Immigrating to a different country brought with it the loss of identity and loss of familiarity of the environment. Navigating the transition to a different country was a key, formative experience in my life. I also witnessed a whole group of people around me doing the same transition. Some people found their resilience and created a successful new life for themselves while others really struggled. The question of what can make the most difference in people’s lives and how to harness the resilience innate to the human beings compelled me to study psychiatry.
When and why did you decide to actually focus on practicing Integrative Psychiatry, specifically, and how was your decision shaped by the experiences above?
My interest in the Integrative approach emerged after completing my training. I was very enthusiastic about medical school and psychiatry because it would finally allow me to help people. However, training as a medical doctor required working 80-90 hour weeks, working 36 hour shifts with no to little sleep, not seeing sunlight for days and often having to eat fast food meals because there were no other options available in the hospital. Upon completion of my training, I felt completely burned out, with no energy or enthusiasm for life or work. Both my physical and mental health deteriorated after completing my training. The allopathic training did not provide the answers I was looking for, therefore I started looking at holistic alternatives. That is how I started my meditation practice that helped me sleep and restored a lot of my health. After a few more years I was lucky to find Dr. Will Van Derveer who invited me to participate in the Integrative Psychiatry Master class that he was co-teaching. It was at that Master Class that I felt a light bulb go on above my head and a lot of my questions were answered.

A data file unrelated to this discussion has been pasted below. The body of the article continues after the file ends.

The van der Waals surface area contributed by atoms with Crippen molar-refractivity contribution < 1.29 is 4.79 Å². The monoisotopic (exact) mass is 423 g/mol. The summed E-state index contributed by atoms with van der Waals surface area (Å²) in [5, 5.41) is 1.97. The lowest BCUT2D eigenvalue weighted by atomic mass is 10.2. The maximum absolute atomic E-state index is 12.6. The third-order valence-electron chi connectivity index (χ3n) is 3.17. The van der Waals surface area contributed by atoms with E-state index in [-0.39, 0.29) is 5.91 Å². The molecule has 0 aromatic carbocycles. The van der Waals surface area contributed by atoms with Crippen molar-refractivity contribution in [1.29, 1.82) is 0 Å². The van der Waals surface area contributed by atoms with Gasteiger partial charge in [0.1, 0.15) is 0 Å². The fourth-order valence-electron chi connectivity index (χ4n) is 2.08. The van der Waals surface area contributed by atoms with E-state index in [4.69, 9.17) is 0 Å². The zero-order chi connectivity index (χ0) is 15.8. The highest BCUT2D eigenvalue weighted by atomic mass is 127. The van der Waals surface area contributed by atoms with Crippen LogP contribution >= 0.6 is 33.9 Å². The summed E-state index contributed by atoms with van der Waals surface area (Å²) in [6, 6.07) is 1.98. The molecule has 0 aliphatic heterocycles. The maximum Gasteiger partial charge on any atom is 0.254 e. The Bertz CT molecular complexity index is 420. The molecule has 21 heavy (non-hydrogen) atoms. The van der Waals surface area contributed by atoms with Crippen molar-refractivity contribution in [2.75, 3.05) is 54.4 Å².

What methods or practices do you utilize to help individuals get/feel better?
In my practice I start with collecting a comprehensive history. Unfortunately, doctors today do not have enough time to conduct a thorough, detailed history of how symptoms evolved over time. However, that is precisely where most of the clues to the root causes can be found. All clients also get an extensive blood work evaluation to determine if there are hormonal and nutrient imbalances that are contributing to the symptoms. The latest research demonstrates the important role of microbiome and diet on mental health. I focus on helping my clients make changes to their diet that support their overall health. I also work with my clients on changing their lifestyle and starting a meditation or mindfulness practice if they want to incorporate it into their wellness.
How did people react when you share this Integrative/Holistic approach with them – whether it be patients or other doctors?
Most patients find my practice because they are searching for a more holistic approach to mental health. They feel relieved that there is another pathway available to mental health that involves much more than just taking medications and addresses root causes of their symptoms.